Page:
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Wealth Preservation & Business Strategies

Update on Transfer Taxes for 2022

Las Vegas's Estate Planning Resource

Despite the various proposals to lower federal transfer tax (estate, gift and GST taxes) exemptions and increase the tax rates, none of them were enacted in 2021.

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It’s possible that some of these proposals may be enacted in 2022, but for now, they are moot. In the meantime, exemptions have increased for inflation, giving taxpayers a chance to lock in rates and exemptions before the federal estate tax sunsets to $5 million and some “change” for inflation. That’s the advice from a recent article, 2022 Transfer Tax Update,” from Forbes.

For now, the increased transfer tax exemptions are:

  • In 2022, $12,060,000 federal estate tax exemption, with a 40% top federal estate tax rate.
  • $12,060,000 GST tax exemption and a 40% top federal GST tax rate.
  • The lifetime gift tax exemption is now $12,060,000; with a 40% top federal gift tax rate.
  • The annual gift tax exclusion for 2022 increases to $16,000.

The IRS and the Treasury Department have both stated they will not attempt any claw-backs from gifts given between 2018—2025 for a taxpayer who dies in 2026 or beyond, when the exemptions return to the $5 million mark under the 2012 Act.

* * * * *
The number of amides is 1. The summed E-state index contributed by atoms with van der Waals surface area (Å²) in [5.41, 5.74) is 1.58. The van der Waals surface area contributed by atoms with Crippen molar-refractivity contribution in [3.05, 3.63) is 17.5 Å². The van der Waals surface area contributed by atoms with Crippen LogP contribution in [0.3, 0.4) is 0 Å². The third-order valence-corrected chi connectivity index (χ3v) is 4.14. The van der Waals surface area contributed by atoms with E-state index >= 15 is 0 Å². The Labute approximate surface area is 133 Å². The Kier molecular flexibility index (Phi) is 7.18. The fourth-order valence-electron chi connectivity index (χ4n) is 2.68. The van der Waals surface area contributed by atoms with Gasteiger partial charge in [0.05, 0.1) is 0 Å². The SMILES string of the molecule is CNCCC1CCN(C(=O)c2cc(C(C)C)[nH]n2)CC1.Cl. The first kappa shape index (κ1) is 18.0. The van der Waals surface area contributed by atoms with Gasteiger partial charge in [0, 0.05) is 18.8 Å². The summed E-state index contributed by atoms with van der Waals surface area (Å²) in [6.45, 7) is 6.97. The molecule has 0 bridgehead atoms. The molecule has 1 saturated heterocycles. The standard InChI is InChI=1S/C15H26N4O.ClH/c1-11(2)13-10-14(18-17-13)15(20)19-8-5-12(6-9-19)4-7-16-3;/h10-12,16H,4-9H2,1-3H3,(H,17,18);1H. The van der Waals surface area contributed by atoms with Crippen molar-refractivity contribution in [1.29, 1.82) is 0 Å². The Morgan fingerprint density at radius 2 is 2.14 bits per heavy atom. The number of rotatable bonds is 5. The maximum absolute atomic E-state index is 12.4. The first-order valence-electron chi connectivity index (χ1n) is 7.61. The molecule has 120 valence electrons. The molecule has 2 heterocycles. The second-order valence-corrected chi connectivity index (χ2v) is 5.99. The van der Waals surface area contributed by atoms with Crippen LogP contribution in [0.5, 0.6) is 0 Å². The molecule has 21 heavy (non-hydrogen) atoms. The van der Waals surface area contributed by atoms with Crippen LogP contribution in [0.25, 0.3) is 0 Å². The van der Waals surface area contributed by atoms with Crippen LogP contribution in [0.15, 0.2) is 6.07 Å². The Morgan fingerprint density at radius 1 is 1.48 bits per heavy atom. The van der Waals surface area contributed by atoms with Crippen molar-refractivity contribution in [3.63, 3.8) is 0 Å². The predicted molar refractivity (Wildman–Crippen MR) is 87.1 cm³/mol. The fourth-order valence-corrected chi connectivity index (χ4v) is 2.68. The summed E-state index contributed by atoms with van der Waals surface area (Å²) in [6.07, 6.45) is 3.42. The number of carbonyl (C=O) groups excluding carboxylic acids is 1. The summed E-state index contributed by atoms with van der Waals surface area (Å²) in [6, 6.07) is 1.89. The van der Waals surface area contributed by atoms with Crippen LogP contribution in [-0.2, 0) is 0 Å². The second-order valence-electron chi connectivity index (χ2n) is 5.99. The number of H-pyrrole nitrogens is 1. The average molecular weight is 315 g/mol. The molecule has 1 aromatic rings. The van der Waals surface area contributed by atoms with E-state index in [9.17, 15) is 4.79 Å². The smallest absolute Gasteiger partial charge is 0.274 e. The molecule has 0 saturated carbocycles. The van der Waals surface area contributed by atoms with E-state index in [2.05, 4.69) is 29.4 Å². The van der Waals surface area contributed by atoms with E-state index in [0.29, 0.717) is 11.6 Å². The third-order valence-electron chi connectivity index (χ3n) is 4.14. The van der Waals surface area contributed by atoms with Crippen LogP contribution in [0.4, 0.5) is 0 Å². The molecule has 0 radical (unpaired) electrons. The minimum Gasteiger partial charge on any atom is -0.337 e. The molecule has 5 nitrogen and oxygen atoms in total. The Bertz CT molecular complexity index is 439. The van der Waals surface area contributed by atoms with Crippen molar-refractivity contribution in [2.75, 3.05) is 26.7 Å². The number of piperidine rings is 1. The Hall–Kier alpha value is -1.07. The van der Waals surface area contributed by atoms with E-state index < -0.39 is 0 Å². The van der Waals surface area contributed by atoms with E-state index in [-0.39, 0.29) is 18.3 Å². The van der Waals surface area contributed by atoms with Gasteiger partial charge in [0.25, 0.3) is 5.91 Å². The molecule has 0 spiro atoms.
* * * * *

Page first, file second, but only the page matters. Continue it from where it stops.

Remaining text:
The opportunity to take advantage of these exemptions is now. A variety of estate planning techniques are still available. Shifting income-producing assets to individuals in lower income tax brackets or who live in states with no or lower income taxes may be appropriate.

Anyone who may have used all or most of their prior exemptions may want to consider making additional lifetime gifts in 2022. Let’s say you used all of your $11.7 million exemption in 2021. You may now gift an additional $360,000 in 2022.

Does this mean your estate plan needs to be revised? If you’re like most people, your estate plan is relatively flexible. However, if you haven’t reviewed or revised your estate plan in two or three years, it’s time to make an appointment with your estate planning attorney. There have been many changes in the law in recent years, and chances are, changes in your life since the last time your plan was reviewed.

The GST tax is not portable on the death of a spouse. Certain states (including New York, Connecticut, and Massachusetts) don’t permit estate tax exemption portability. A bypass trust may be the solution.

The gift tax annual exclusion amount has increased to $16,000 for individuals ($32,000 by married couples). It may be better to gift securities of interests in privately held companies or other family entities. Assets gifted now may be worth less than they were previously, and if they increase in the future, you’ve created a built-in discount.

Talk with your estate planning attorney to make the most out of these tax situations before they go away.